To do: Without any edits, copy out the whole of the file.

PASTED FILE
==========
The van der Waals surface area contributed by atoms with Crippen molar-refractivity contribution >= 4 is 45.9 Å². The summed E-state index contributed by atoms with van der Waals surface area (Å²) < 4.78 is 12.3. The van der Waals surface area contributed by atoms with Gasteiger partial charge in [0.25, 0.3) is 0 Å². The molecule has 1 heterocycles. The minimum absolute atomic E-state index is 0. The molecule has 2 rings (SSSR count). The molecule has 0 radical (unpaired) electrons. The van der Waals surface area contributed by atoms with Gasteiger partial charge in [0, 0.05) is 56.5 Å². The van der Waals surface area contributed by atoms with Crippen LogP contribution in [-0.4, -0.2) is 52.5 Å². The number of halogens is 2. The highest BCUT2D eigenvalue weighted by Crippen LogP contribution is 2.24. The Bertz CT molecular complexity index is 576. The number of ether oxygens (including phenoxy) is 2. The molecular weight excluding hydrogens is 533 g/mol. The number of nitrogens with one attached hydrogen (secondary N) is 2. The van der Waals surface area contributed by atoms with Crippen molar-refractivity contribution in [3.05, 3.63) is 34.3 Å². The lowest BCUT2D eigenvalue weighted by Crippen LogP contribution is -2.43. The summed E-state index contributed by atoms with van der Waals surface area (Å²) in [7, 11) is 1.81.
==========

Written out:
The van der Waals surface area contributed by atoms with Crippen molar-refractivity contribution >= 4 is 45.9 Å². The summed E-state index contributed by atoms with van der Waals surface area (Å²) < 4.78 is 12.3. The van der Waals surface area contributed by atoms with Gasteiger partial charge in [0.25, 0.3) is 0 Å². The molecule has 1 heterocycles. The minimum absolute atomic E-state index is 0. The molecule has 2 rings (SSSR count). The molecule has 0 radical (unpaired) electrons. The van der Waals surface area contributed by atoms with Gasteiger partial charge in [0, 0.05) is 56.5 Å². The van der Waals surface area contributed by atoms with Crippen LogP contribution in [-0.4, -0.2) is 52.5 Å². The number of halogens is 2. The highest BCUT2D eigenvalue weighted by Crippen LogP contribution is 2.24. The Bertz CT molecular complexity index is 576. The number of ether oxygens (including phenoxy) is 2. The molecular weight excluding hydrogens is 533 g/mol. The number of nitrogens with one attached hydrogen (secondary N) is 2. The van der Waals surface area contributed by atoms with Crippen molar-refractivity contribution in [3.05, 3.63) is 34.3 Å². The lowest BCUT2D eigenvalue weighted by Crippen LogP contribution is -2.43. The summed E-state index contributed by atoms with van der Waals surface area (Å²) in [7, 11) is 1.81.